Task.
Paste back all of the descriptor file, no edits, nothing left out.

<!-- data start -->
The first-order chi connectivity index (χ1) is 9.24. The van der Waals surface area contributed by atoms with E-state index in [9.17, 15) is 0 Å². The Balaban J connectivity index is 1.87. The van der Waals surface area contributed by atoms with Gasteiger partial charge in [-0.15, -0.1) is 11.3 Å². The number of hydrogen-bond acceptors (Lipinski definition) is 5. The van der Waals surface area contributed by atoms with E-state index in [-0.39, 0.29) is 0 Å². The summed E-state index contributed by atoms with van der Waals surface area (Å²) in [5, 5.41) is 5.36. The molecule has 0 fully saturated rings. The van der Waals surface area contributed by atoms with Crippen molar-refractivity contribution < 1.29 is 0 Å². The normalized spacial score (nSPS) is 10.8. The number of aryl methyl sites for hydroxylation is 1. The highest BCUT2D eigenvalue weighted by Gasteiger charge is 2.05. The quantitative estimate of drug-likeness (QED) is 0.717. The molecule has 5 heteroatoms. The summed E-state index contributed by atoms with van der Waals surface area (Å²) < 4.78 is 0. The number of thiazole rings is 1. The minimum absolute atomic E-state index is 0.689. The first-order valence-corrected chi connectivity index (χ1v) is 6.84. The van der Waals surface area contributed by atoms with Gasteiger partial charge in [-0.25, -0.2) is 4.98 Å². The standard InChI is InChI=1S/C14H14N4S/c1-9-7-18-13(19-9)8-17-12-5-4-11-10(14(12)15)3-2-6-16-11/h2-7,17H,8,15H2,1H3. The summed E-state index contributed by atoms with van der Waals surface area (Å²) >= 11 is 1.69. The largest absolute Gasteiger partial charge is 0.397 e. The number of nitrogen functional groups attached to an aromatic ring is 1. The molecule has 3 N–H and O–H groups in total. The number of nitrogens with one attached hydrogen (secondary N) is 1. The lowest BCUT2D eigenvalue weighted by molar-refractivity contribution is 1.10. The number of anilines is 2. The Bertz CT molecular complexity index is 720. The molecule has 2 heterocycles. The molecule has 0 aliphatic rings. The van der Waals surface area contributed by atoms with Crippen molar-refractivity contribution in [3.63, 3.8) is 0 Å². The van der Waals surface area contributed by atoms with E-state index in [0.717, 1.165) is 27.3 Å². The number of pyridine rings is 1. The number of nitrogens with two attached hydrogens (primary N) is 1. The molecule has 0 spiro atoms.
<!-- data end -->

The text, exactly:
The first-order chi connectivity index (χ1) is 9.24. The van der Waals surface area contributed by atoms with E-state index in [9.17, 15) is 0 Å². The Balaban J connectivity index is 1.87. The van der Waals surface area contributed by atoms with Gasteiger partial charge in [-0.15, -0.1) is 11.3 Å². The number of hydrogen-bond acceptors (Lipinski definition) is 5. The van der Waals surface area contributed by atoms with E-state index in [-0.39, 0.29) is 0 Å². The summed E-state index contributed by atoms with van der Waals surface area (Å²) in [5, 5.41) is 5.36. The molecule has 0 fully saturated rings. The van der Waals surface area contributed by atoms with Crippen molar-refractivity contribution < 1.29 is 0 Å². The normalized spacial score (nSPS) is 10.8. The number of aryl methyl sites for hydroxylation is 1. The highest BCUT2D eigenvalue weighted by Gasteiger charge is 2.05. The quantitative estimate of drug-likeness (QED) is 0.717. The molecule has 5 heteroatoms. The summed E-state index contributed by atoms with van der Waals surface area (Å²) < 4.78 is 0. The number of thiazole rings is 1. The minimum absolute atomic E-state index is 0.689. The first-order valence-corrected chi connectivity index (χ1v) is 6.84. The van der Waals surface area contributed by atoms with Gasteiger partial charge in [-0.25, -0.2) is 4.98 Å². The standard InChI is InChI=1S/C14H14N4S/c1-9-7-18-13(19-9)8-17-12-5-4-11-10(14(12)15)3-2-6-16-11/h2-7,17H,8,15H2,1H3. The summed E-state index contributed by atoms with van der Waals surface area (Å²) >= 11 is 1.69. The largest absolute Gasteiger partial charge is 0.397 e. The number of nitrogen functional groups attached to an aromatic ring is 1. The molecule has 3 N–H and O–H groups in total. The number of nitrogens with one attached hydrogen (secondary N) is 1. The lowest BCUT2D eigenvalue weighted by molar-refractivity contribution is 1.10. The number of anilines is 2. The Bertz CT molecular complexity index is 720. The molecule has 2 heterocycles. The molecule has 0 aliphatic rings. The van der Waals surface area contributed by atoms with Crippen molar-refractivity contribution in [3.63, 3.8) is 0 Å². The van der Waals surface area contributed by atoms with E-state index in [0.717, 1.165) is 27.3 Å². The number of pyridine rings is 1. The number of nitrogens with two attached hydrogens (primary N) is 1. The molecule has 0 spiro atoms.